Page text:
Call them brewtinis, beeritas, beertails or just plain tasty. Mixed drinks with beer are in vogue these days, appearing in trendy restaurants and bars all over the country.
Beer geeks will likely turn up their sensitive noses at these sudsy hybrids but they may appeal to an audience who are not typically beer drinkers, to women (brew demographics are skewed toward males), and the younger cocktail crowd, which is always craving new taste sensations.
Ever-inventive mixologists have been experimenting with beer, inspiring a new round of cocktail creativity. The results range from substituting beer for the vodka in a Bloody Mary to the wild combo of beer, gin and grenadine, aptly named Hop, Skip & Go Naked.
Not that beer concoctions are new. In 18th century London, bartenders blended various proportions of light and dark beers to order–a beer style that evolved into modern-day porter. And the prototypical Shandygaff and Black & Tan have been served in British pubs for centuries.
Beer cocktails are not hard to concoct. Here are a few standards and suggestions. Vary the beer, vary the ingredients. Taste and have fun.
Beer cocktails fall into three categories:
Beer combined with beer: The venerable Black and Tan is stout and pale ale; the bitter ale offsets the sweetness of the stout. Traditionally, the stout is Guinness and the pale ale is Bass. The trick is to put the ale into the pint glass first, then carefully pour the stout over an inverted spoon (Bass makes a nifty gadget for the purpose); the beers’ differing densities result in a layered drink.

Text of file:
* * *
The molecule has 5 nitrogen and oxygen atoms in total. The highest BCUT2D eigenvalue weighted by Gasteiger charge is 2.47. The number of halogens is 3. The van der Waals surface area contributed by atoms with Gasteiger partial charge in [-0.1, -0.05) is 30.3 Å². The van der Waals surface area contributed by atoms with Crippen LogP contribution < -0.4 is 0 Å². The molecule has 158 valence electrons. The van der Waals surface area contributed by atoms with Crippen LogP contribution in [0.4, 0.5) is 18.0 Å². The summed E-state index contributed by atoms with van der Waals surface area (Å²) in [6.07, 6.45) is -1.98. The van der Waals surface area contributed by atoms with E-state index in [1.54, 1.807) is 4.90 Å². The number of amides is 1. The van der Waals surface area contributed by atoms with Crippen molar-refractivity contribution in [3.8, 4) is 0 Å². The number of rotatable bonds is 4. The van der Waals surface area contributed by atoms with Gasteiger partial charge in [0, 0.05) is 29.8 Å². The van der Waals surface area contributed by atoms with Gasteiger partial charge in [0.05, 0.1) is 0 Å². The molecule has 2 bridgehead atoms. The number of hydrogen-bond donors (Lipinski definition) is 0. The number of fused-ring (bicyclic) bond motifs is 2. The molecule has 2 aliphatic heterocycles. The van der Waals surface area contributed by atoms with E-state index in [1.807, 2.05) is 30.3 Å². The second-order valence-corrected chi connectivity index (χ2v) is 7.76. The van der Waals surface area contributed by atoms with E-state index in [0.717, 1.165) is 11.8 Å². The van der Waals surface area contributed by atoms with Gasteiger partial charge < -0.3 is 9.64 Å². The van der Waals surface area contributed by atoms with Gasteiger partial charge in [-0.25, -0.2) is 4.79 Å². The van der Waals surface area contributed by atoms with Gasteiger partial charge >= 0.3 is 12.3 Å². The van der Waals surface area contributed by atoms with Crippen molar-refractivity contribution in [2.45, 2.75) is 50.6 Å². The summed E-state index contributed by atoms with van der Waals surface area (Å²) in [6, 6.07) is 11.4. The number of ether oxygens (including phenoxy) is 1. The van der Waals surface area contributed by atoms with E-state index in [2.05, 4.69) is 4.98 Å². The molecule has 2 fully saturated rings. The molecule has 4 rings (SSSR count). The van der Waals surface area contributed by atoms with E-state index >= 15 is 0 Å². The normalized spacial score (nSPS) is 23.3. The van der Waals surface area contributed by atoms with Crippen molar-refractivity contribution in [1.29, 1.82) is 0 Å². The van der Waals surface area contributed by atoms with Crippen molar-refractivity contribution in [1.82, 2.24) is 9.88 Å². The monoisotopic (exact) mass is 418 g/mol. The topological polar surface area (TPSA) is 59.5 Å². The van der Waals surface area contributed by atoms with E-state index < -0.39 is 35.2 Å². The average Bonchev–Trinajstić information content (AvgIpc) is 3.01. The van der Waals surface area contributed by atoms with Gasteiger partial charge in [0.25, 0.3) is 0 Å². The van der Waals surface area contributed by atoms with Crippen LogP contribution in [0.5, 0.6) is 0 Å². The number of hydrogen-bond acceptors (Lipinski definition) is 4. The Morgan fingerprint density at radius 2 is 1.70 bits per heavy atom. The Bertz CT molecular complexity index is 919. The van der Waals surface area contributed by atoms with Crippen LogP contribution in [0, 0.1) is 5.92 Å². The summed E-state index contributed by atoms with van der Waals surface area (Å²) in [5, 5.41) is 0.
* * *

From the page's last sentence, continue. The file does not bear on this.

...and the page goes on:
The Half & Half is a variation that substitutes Harp Irish Lager for the pale ale. The Black & Brown mixes Guinness Stout and Newcastle Brown Ale. Combine Smithwick’s Irish Red Ale with the dark Guinness to create the Blacksmith.
The easiest way to change up these classic quaffs is to substitute American craft stouts, porters, pale ales and lagers for their British counterparts.
Beer blended with other beverages: A tart mixture of lager and lemonade, the Shandygaff is refreshing drink on a hot summer day. In Germany, the drink is called the Radler, which translates as “cyclist.” Some variations of the Shandy call for beer and ginger beer.
Traditionally, a Black Velvet is a luxurious mix of Guinness Stout and Champagne; an American dark beer with a California sparkler would no doubt work equally well.
Mixing cider and beer is common, especially in the British Isles where the hard stuff is more popular than here in the Colonies. Usually blended with stout, the drink’s name is often derived from the brand of hard cider; such as the Black Pecker, made with Woodpecker Cider.
Purists may be shocked, but in that beer nirvana Belgium, it’s standard practice for imbibers to tame fiercely sour lambics with fruit syrups like cherry or strawberry. In Germany, the equally sour Berliner Weisse beer is usually dosed by savvy drinkers with sweet woodruff-flavored syrup.
Given the Mexican brand Corona’s popularity (and its flavor profile), it is not surprising that the Michelada or “cerveza preparada” concept has migrated to the U.S. These are light lagers variously spiked with lime juice, chile peppers, sangrita (a spicy tomato juice) and Clamato Juice; usually served in a tall glass with salted rim. Change up the Michelada with tastier Dos Equis, dark Negra Modelo or a brew from Mexican craft producer Cucapa.
Beer mixed with spirits: This last category includes the familiar boilermaker (a shot and a beer) as well as new variations on the dive bomb (shots of Jagermeister or Red Bull dropped into a pint of ale).
For something more chic, head to a trendy cocktail bar in any major city. Mayahuel, in New York, for example, devotes a section of its menu to beer cocktails, including the El Jimador’s Shifty–a potent brew of pineapple-infused mescal, lime juice, sugarcane and Negra Modelo beer served in glass with a spiced-salt rim.
See more recipes for beer cocktails